Posted on October 10, 2017
Pharmacies across the U.S. now have more time to implement their plans following the recent postponement of the USP General Chapter <800> (USP 800) enactment date. The announcement of the new December 1, 2019 deadline was made by the United States Pharmacopeia Convention last month to support better harmonization with the coming revisions to USP General Chapter <797> (USP 797).
While it’s a good strategy that promotes a unified approach to quality compounding, today’s pharmacies should not let their guard down and remain resolute in their efforts to prepare for the new standards covering the safe handling of hazardous drugs. It’s true that an additional 18-month compliance buffer now exists, but forward-looking hospitals and health systems recognize the need to prioritize safer compounding practices in all areas.
Consider these three reasons why USP <800> compliance matters now.
1. It’s the right thing to do
A growing body of evidence—including a recent meta-analysis—points to the prevalence of genetic damage in healthcare workers who are exposed to hazardous compounded drugs (HCDs). In tandem with these findings, alarming statistics from the Centers for Disease Control and Prevention suggest that approximately 8 million U.S. healthcare workers are potentially exposed to HCDs each year. Healthcare organizations have a responsibility to protect both their employees and patients from harm—in fact, safety should be the primary mantra of any pharmacy operation. Those that fall short of industry-accepted compounding best practices may be more vulnerable to adverse patient incidents as well as organizational consequences.
2. Better positioning for coming USP 797 revisions
USP delayed the implementation of USP 800 to allow the Compounding Expert Committee time to finish the revisions to USP 797. This way, both chapters will become official at the same time. While this approach is effective for aligning efforts on the national level, hospitals and health systems don’t want to find themselves facing the burden of preparing for USP 797 revisions and USP 800 implementation at the same time. The reality is that USP 800 compliance often requires construction or remodels to the physical layout of a pharmacy. All of this must be budgeted and completed before the deadline, and most pharmacies simply do not have the resources available to address these projects simultaneously.
3. Evolving regulatory oversight
Increased regulatory scrutiny over compounding practices has been underway for some time, and the evolution of new requirements is expected to continue. Recent high-profile events involving sub-par processes have moved USP 797 and USP 800 compliance front and center, and many experts believe that it’s only a matter of time before Centers for Medicare and Medicaid Services (CMS) and accreditation organizations follow current state boards of pharmacy efforts to enforce compliance to greater extent. As such, readiness is increasingly important to future positioning to protect both patients and employees.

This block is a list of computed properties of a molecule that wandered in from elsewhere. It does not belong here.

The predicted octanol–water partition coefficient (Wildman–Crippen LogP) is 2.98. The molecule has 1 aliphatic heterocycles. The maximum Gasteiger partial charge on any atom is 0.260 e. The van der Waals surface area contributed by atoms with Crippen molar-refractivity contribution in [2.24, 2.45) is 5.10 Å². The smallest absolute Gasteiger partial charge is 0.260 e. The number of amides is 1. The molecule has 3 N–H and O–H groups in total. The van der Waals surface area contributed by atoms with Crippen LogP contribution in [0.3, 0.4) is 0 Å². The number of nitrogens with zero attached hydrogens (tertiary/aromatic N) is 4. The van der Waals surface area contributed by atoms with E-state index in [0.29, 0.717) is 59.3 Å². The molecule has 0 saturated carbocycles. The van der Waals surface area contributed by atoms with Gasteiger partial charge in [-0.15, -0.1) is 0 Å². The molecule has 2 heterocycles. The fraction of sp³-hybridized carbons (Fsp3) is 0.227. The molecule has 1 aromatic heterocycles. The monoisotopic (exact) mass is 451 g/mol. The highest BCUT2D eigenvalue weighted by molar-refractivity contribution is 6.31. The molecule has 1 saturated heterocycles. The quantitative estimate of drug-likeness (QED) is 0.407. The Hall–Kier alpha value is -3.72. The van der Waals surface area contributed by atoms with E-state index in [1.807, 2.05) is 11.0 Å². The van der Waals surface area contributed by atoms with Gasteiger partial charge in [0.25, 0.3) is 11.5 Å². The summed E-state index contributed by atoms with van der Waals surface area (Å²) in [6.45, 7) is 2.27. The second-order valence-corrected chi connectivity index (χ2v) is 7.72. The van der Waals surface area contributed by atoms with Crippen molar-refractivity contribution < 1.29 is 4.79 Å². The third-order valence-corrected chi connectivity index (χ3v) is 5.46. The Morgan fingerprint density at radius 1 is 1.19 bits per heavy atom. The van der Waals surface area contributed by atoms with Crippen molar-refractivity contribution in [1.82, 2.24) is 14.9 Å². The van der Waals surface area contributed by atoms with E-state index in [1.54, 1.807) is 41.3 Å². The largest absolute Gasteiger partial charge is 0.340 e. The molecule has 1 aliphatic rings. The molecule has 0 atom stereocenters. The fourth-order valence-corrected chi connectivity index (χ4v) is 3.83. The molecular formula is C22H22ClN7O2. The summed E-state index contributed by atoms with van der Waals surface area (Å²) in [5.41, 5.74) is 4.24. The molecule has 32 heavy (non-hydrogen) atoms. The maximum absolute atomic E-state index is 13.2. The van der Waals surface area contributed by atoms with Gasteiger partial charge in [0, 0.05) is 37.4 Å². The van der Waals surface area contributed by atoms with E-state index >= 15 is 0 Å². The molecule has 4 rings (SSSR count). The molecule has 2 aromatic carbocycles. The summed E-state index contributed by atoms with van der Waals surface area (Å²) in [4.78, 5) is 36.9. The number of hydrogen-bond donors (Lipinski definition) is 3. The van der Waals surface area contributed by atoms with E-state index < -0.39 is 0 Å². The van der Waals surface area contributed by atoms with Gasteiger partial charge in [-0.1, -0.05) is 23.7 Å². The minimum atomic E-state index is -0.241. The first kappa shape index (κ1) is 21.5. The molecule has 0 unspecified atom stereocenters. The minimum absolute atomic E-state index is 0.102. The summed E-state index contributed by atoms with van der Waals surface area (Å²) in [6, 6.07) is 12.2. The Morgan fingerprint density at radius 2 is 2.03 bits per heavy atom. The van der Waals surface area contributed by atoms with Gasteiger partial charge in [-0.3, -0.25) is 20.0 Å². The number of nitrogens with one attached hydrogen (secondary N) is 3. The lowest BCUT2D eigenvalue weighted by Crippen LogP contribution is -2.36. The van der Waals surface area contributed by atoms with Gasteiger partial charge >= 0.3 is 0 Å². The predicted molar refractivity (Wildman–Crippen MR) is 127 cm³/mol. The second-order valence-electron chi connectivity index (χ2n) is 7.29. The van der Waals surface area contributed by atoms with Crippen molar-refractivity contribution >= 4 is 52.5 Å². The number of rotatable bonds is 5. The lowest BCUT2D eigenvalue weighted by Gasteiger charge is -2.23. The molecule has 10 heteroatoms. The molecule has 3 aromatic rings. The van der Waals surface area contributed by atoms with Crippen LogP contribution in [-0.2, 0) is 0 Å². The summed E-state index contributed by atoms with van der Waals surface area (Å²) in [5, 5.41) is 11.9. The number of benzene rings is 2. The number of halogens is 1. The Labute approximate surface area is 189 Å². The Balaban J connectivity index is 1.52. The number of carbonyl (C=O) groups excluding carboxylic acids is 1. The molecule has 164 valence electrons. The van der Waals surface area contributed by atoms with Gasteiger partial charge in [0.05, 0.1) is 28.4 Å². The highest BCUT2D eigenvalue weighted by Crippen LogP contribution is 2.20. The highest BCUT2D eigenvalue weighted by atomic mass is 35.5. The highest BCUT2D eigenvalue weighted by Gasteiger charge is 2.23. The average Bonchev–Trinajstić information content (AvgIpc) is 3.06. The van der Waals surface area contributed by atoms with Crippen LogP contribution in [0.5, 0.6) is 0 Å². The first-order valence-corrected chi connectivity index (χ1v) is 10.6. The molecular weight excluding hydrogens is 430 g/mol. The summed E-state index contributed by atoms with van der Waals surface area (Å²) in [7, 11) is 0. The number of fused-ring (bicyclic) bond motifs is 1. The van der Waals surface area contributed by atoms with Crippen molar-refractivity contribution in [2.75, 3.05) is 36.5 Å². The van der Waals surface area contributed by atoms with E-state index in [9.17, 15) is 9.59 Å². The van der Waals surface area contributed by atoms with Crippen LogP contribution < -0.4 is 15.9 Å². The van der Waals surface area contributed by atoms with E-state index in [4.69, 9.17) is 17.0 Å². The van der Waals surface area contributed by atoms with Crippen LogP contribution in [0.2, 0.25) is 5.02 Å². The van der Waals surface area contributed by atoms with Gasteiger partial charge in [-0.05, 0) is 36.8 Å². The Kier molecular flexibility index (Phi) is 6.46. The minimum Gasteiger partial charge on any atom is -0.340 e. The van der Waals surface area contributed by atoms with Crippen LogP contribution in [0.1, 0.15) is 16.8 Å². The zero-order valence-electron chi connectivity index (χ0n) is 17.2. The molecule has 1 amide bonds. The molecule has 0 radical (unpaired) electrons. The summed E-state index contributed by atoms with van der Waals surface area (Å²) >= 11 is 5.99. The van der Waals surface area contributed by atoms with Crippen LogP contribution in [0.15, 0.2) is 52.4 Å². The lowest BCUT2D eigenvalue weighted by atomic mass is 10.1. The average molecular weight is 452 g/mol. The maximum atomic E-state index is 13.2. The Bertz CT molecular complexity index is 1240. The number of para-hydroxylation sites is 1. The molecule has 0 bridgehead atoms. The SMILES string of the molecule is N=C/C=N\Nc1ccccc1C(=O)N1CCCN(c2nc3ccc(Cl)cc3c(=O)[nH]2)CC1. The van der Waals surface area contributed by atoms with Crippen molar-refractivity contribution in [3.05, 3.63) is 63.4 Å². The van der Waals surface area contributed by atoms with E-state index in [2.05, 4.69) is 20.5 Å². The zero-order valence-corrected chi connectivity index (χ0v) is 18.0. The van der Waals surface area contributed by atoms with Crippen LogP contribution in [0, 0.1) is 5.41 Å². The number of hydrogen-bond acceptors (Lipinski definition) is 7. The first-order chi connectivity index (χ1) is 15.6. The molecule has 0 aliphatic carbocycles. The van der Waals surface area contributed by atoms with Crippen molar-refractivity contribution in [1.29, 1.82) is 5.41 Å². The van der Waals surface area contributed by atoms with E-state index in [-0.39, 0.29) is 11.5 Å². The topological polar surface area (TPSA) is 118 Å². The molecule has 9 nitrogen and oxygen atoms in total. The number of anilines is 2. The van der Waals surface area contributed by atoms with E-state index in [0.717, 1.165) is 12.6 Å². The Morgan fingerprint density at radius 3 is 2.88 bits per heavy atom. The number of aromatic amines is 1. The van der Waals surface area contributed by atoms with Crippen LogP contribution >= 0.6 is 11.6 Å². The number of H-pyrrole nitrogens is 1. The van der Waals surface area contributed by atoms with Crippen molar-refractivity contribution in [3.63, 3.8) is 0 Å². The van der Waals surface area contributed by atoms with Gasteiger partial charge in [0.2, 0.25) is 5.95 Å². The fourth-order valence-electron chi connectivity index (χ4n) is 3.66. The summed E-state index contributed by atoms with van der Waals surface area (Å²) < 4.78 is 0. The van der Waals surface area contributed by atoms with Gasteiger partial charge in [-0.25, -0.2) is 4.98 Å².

In truth, USP compliance is a complex undertaking for any pharmacy, and manual workflows exacerbate the challenge. Strategies to comply with USP are often characterized by paper-based, disparate logs spread throughout a pharmacy and time-consuming efforts to track and monitor performance of required tasks. In addition, the responsibility for staff training falls on the shoulders of pharmacy management, who must create programs from scratch and manually track completion for each employee.
The good news is that Simplifi 797 dramatically improves the outlook as a comprehensive quality management system that addresses both USP 800 and USP 797 compliance. Developed by Eric S. Kastango, MBA, BSPharm, FASHP, the leading expert in the field of sterile compounding, the solution provides the comprehensive framework needed to address all USP compliance concerns and help pharmacy directors navigate regulatory inspections with greater confidence. The platform includes:
“Simplifi 797 equips pharmacies with all of the tools and resources needed to comply with the complexities of USP 797 and USP 800. It is the most comprehensive quality management solution available for enacting proper policies and procedures, elevating staff competencies, streamlining cleanroom operations and most importantly, protecting patients and staff from the risks of sterile and hazardous drug compounding.”
– Eric S. Kastango, MBA, BSPharm, FASHP